Parliamentary elections in Nigeria have been postponed until Monday 4 April because of the delay in the delivery to many parts of the country of tally sheets for recording both the voting results and the number of voters.

While it would have been possible to start voting in Lagos, Kaduna, Kebbi, Delta, Zamfara and Enugu, the Independent National Electoral Commission (INEC) decided to postpone the national assembly elections for two days.

It is not certain the reason for the delay in the consignment of the recording sheets but some sources, such as the Voice of America and the BBC, are attributing it to their late delivery to Nigeria from abroad.

Voting for members of the federal parliament (109 senators and 360 members of the house of representatives) is the first in a multi-stage electoral process that includes the presidency and 36 governorships. The election for the president is scheduled on 9 April and for 36 governors on 16 April, with Lagos the most prestigious one being contested.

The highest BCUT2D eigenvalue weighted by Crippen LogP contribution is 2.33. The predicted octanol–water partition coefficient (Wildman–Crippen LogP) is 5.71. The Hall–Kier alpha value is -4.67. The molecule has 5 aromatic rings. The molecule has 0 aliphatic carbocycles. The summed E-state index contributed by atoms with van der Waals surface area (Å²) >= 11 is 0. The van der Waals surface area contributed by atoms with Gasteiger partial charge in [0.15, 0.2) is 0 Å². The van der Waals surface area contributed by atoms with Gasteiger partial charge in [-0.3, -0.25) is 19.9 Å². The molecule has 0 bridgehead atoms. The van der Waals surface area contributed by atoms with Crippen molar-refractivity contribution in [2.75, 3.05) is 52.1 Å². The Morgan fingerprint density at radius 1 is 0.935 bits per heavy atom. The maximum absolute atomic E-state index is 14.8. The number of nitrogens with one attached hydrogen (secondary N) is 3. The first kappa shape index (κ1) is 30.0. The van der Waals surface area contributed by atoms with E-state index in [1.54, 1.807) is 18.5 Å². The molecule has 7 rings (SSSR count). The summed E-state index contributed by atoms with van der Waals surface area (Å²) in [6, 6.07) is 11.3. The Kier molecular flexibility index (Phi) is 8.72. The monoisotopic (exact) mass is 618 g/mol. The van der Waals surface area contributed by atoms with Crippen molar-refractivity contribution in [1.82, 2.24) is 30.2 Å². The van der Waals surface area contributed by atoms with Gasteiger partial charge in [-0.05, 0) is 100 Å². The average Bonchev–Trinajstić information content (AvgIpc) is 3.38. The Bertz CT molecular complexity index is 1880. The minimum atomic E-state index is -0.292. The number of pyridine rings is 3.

The whole electoral process in Nigeria started late because of the need to renew the electoral rolls after the violent and contested elections in 2007 in which there was extensive electoral fraud and hundreds of people were killed. The elections were originally scheduled for February but were postponed in order to allow for the complete renewal, rather than just the updating, of the rolls.

The re-registration of all those eligible to vote throughout the country got off to a late start in January and also had to be extended for two days in order to complete the process. Over 73.5 million Nigerians are now enrolled in what was essentially a well-ordered process considering the magnitude of the task and the tight schedule. 118,973 polling units are operational across the country with 8,809 reporting areas to collate the results. There is strict security, with police, military, paramilitary and anti-bomb squads deployed in an effort to ensure peaceful voting procedures.

The delay is an inauspicious start to what has been an organisational nightmare. It could mean that voters, some of whom had to travel considerable distances to get to their polling centres on Saturday may have difficulty returning again on Monday. A delay in the parliamentary electoral process could also have a knock-on effect for the presidential and gubernatorial ones.

The incumbent president Goodluck Jonathan (People